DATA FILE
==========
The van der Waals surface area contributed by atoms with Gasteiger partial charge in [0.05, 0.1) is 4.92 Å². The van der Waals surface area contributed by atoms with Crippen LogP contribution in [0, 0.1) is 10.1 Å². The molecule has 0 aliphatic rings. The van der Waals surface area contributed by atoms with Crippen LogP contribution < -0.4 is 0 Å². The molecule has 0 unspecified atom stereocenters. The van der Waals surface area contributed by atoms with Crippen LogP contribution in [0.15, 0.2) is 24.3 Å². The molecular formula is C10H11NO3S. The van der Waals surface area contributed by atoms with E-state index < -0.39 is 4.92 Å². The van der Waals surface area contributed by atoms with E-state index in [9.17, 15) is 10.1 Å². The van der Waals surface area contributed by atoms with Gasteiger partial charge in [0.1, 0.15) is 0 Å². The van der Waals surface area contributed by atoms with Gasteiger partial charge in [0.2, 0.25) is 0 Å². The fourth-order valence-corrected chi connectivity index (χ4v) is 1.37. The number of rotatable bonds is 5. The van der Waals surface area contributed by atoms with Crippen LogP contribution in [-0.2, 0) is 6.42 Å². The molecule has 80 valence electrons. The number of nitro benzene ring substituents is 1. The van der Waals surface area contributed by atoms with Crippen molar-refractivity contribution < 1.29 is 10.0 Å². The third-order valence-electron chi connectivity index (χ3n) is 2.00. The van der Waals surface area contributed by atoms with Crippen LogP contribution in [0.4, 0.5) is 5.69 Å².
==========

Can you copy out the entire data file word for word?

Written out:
The van der Waals surface area contributed by atoms with Gasteiger partial charge in [0.05, 0.1) is 4.92 Å². The van der Waals surface area contributed by atoms with Crippen LogP contribution in [0, 0.1) is 10.1 Å². The molecule has 0 aliphatic rings. The van der Waals surface area contributed by atoms with Crippen LogP contribution < -0.4 is 0 Å². The molecule has 0 unspecified atom stereocenters. The van der Waals surface area contributed by atoms with Crippen LogP contribution in [0.15, 0.2) is 24.3 Å². The molecular formula is C10H11NO3S. The van der Waals surface area contributed by atoms with E-state index < -0.39 is 4.92 Å². The van der Waals surface area contributed by atoms with E-state index in [9.17, 15) is 10.1 Å². The van der Waals surface area contributed by atoms with Gasteiger partial charge in [0.1, 0.15) is 0 Å². The van der Waals surface area contributed by atoms with Gasteiger partial charge in [0.2, 0.25) is 0 Å². The fourth-order valence-corrected chi connectivity index (χ4v) is 1.37. The number of rotatable bonds is 5. The van der Waals surface area contributed by atoms with Crippen LogP contribution in [-0.2, 0) is 6.42 Å². The molecule has 80 valence electrons. The number of nitro benzene ring substituents is 1. The van der Waals surface area contributed by atoms with Crippen molar-refractivity contribution < 1.29 is 10.0 Å². The third-order valence-electron chi connectivity index (χ3n) is 2.00. The van der Waals surface area contributed by atoms with Crippen LogP contribution in [0.4, 0.5) is 5.69 Å².